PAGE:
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Rapids star Kellyn Acosta reflects on Black History Month

The midfielder’s message for people that don’t understand what is happening in our world surrounding social injustice is a simple one.

COMMERCE CITY, Colo — Colorado Rapids midfielder Kellyn Acosta is a star on the pitch.

In 2020, Acosta finished his third season with Colorado, starting in 14 of the team’s 15 games. The midfielder is also coming off a U.S. Men's National Team cap last month, marking his 25th appearance with the team.

This month, Acosta is focused on Black History Month, something that is very personal to him, as he is African-American.

“Black history for me is definitely huge. It’s special for people like myself and people that look like me. I think it’s not something that we should dedicate a month to. I think it should be an everyday thing. As I was growing up, I didn’t have that person to look up to that looked like me," Acosta told 9NEWS.

Acosta has unfortunately experienced his fair share of social injustice.

“If I act like I’m educated, people say ‘oh you’re not black’ or ‘you’re the whitest black guy.’ That one kind of stings a little bit. It’s very frustrating but like I said before it’s just one of those things that we’ve kind of just gotten used to. It’s just been instilled and that’s why it’s imperative for us to have these conversations, to educate. I’ll put it in a soccer analogy. You’re starting a game down 1-0. And it’s like an uphill battle from there," Acosta said.

During the MLS Is Back Tournament in July, Major League Soccer made a statement before the first game, holding a Black Lives Matter protest with players wearing T-shirts that said “Silence is Violence.”

After participating in the protest, Acosta talked about the experience.

“It was the most powerful moment I’ve ever been a part of. It was definitely huge and for us as players to use our platform in peaceful display was awesome," Acosta said at the time.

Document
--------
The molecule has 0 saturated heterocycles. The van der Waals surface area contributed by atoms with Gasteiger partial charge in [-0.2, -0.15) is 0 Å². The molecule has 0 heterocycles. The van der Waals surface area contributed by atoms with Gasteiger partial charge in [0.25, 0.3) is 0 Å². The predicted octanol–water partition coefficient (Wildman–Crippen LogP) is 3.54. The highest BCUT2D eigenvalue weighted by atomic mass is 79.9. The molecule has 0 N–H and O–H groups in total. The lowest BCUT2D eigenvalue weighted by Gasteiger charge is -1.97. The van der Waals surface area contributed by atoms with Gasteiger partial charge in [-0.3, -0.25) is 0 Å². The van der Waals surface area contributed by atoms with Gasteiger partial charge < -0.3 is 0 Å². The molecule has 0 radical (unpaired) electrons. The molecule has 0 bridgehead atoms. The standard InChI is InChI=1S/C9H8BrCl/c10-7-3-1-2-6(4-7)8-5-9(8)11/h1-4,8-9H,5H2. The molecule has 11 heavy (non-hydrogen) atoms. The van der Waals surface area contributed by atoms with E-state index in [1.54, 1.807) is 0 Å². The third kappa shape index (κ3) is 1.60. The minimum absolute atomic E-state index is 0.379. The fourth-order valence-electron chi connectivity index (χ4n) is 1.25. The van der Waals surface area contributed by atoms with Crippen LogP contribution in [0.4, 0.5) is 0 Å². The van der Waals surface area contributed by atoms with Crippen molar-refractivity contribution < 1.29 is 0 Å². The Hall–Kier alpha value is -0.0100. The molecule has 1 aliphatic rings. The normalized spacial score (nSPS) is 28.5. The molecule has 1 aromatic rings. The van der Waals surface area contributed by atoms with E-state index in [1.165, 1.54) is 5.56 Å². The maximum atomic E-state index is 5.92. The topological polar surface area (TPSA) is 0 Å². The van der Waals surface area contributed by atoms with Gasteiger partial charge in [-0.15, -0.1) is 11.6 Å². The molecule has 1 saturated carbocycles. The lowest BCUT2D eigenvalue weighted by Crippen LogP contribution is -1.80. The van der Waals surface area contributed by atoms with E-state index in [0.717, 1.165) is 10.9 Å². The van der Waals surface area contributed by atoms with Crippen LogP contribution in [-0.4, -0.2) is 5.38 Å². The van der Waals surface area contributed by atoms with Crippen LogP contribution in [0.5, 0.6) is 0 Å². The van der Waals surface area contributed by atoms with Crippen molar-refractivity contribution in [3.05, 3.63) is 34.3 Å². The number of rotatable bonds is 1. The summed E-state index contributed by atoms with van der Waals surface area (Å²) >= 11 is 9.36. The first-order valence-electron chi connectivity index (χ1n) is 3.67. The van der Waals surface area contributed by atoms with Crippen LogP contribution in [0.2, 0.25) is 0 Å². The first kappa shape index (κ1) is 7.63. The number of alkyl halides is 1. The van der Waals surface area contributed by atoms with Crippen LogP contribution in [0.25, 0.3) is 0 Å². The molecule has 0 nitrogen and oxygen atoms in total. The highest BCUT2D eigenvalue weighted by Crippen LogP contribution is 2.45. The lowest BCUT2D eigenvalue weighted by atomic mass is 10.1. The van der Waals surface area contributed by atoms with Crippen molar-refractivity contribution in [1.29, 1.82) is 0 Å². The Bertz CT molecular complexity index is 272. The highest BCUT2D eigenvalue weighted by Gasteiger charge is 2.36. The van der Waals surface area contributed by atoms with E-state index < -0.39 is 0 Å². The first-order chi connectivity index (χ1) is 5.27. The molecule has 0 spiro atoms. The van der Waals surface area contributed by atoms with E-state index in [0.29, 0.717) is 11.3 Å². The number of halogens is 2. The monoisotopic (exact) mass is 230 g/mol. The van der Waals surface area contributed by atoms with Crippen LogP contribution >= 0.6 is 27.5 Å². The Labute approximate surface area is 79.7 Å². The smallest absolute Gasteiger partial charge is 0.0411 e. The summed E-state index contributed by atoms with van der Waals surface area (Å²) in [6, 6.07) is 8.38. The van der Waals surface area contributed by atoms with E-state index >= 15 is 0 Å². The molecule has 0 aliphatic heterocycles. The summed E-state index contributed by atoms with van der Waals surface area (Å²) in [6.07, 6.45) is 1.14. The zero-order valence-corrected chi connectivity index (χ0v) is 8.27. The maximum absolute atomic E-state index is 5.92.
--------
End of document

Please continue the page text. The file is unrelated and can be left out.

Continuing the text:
The midfielder’s message for people that don’t understand what is happening in our world surrounding social injustice is a simple one. 

“You can’t be so naïve and stubborn like we are trying to let you guys know that this is what’s happening. You need to open your eyes, open your ears, open your heart. We’re not making this up," Acosta said.

And when asked who his favorite historical civil rights figure is? 

“I mean it has to be either MLK or John Lewis. Seeing how they were so selfless, and I’m forever grateful because I wouldn’t be able to live the life I live today without people like that," Acosta said.

Knowing just how important this next generation is in fighting social injustice, Acosta will have to learn how to have these conversations as a father figure. His son Emerson is two-years-old.

As a father, how does Acosta plan on teaching Emerson about black history? 

"Just trying to well groom him. I want to do all that I can to help better his life so he can have the best life possible," Acosta said.

And when asked what he will do to continue fighting this fight?

“Showing face. I think that’s the biggest thing is...being available. I want people not only to see me as a soccer player, but see me as a friend. See me as a father," Acosta concluded. 

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